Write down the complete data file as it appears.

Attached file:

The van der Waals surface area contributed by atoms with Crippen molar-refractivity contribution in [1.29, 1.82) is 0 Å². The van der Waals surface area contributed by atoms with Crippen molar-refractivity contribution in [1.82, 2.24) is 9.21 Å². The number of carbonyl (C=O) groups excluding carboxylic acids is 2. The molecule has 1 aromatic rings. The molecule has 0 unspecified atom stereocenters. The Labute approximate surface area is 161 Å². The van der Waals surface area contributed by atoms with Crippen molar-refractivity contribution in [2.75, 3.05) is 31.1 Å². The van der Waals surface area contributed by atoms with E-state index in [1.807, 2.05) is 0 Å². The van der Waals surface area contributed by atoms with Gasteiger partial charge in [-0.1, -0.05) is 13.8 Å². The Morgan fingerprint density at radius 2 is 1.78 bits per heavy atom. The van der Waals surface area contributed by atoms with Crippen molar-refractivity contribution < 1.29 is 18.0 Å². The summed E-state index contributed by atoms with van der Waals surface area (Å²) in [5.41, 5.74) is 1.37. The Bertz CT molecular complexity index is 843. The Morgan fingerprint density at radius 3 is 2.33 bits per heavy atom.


The van der Waals surface area contributed by atoms with Crippen molar-refractivity contribution in [1.29, 1.82) is 0 Å². The van der Waals surface area contributed by atoms with Crippen molar-refractivity contribution in [1.82, 2.24) is 9.21 Å². The number of carbonyl (C=O) groups excluding carboxylic acids is 2. The molecule has 1 aromatic rings. The molecule has 0 unspecified atom stereocenters. The Labute approximate surface area is 161 Å². The van der Waals surface area contributed by atoms with Crippen molar-refractivity contribution in [2.75, 3.05) is 31.1 Å². The van der Waals surface area contributed by atoms with E-state index in [1.807, 2.05) is 0 Å². The van der Waals surface area contributed by atoms with Gasteiger partial charge in [-0.1, -0.05) is 13.8 Å². The Morgan fingerprint density at radius 2 is 1.78 bits per heavy atom. The van der Waals surface area contributed by atoms with Crippen molar-refractivity contribution < 1.29 is 18.0 Å². The summed E-state index contributed by atoms with van der Waals surface area (Å²) in [5.41, 5.74) is 1.37. The Bertz CT molecular complexity index is 843. The Morgan fingerprint density at radius 3 is 2.33 bits per heavy atom.